On Wednesday 4th January our group headed out for their long awaited survival training. After much ado and retrieval of forgotten items, we set off after scones at smoko to our spot on the Bailey Peninsula — a mixture of people carrying backpacks and using sleds. The sun was shining. What more could we all want?
We arrived at our camp in time for lunch and a cup of tea, which was made from snow after a lesson on how to use the stoves.
After lunch we had some practice in setting up a tent in the snow and then we geared up again for the navigation exercise. This involved walking around the peninsula for the afternoon so that we could learn how to use compasses and maps… but I think the main reason was to build up an appetite for the dried rations and to make us tired so we slept well.
We were the first survival training group to try out the new snow shoes that arrived on station at resupply, and with the snow softening they proved to be rather useful. One of the party thought his big feet would do the job well enough… alas, that wasn’t the case. Lucky for Jason he had a trusted friend to dig his boot out while he basked in the sun trying to dry his saturated sock. Unfortunately his boot was sitting in a nice puddle of icy water at the bottom of the hole.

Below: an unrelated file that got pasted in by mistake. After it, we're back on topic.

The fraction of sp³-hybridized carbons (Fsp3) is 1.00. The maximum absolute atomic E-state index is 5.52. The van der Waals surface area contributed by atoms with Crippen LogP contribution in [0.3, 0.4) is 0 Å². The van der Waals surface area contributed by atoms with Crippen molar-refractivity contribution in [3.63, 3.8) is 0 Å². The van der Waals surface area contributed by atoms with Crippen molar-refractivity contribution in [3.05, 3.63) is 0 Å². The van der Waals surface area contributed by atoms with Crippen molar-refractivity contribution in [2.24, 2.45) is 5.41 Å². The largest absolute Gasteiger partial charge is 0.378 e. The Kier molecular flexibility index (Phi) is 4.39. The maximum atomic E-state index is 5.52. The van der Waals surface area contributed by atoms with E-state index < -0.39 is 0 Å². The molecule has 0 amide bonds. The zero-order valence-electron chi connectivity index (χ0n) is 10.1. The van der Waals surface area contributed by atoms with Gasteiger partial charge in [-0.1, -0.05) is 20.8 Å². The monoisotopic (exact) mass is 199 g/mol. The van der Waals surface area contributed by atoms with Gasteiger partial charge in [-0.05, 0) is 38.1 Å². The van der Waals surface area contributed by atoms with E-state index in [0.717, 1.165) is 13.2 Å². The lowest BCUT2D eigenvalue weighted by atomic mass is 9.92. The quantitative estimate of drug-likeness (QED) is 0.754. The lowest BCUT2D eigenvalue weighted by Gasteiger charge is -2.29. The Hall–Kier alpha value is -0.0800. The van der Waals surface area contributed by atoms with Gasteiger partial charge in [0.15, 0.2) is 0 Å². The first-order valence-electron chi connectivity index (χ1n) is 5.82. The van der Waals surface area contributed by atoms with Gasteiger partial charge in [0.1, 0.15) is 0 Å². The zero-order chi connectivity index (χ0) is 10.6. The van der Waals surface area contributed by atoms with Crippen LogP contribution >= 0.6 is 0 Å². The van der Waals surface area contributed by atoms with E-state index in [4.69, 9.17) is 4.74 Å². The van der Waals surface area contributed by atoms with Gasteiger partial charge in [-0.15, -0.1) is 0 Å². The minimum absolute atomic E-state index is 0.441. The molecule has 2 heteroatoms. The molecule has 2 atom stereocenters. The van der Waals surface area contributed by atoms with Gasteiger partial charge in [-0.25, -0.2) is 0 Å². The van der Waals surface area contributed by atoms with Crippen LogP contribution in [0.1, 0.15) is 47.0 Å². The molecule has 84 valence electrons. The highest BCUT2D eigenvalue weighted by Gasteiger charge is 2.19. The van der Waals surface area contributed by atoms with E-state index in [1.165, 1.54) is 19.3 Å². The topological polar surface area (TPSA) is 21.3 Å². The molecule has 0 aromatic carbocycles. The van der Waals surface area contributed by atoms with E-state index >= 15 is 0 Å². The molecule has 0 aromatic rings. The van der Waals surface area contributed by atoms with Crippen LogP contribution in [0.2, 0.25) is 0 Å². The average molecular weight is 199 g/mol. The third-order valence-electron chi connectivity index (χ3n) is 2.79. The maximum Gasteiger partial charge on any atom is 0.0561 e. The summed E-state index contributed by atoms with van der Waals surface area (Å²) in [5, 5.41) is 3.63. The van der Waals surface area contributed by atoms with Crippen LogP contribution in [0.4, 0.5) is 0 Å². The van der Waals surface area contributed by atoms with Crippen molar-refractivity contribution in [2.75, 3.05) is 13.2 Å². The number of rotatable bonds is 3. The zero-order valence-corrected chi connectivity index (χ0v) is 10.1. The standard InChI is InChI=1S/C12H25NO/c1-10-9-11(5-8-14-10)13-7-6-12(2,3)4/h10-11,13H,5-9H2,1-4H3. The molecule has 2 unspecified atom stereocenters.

A mid-afternoon rest with some BBQ shapes and chocolate overlooking Shirley Island was needed by some; others threw snowballs at those who were resting. Then it was back to camp for dinner.
We were just finishing off the washing up when we had a group of visitors drop by. There was a group of strange looking penguins — an odd sight as there was a very dominant male, leader of the pack, who was trailed by a small harem of rather good looking young female penguins. This gave a delightful interlude to our evening out!
After the head penguin led off his ladies there wasn’t much left to do but to climb in the bivvy and try to sleep. With the sun still high in the sky this was more of a challenge for some than for others. Not all of us slept so well as the 9.5 hours achieved by our Plant Inspector!
Rising at a leisurely 7 am, a quick pack up of our bivvies, a review of learnings by our Field Training Officer, Ian, and we trudged back to the red shed for a nice hot cuppa and a warm bed.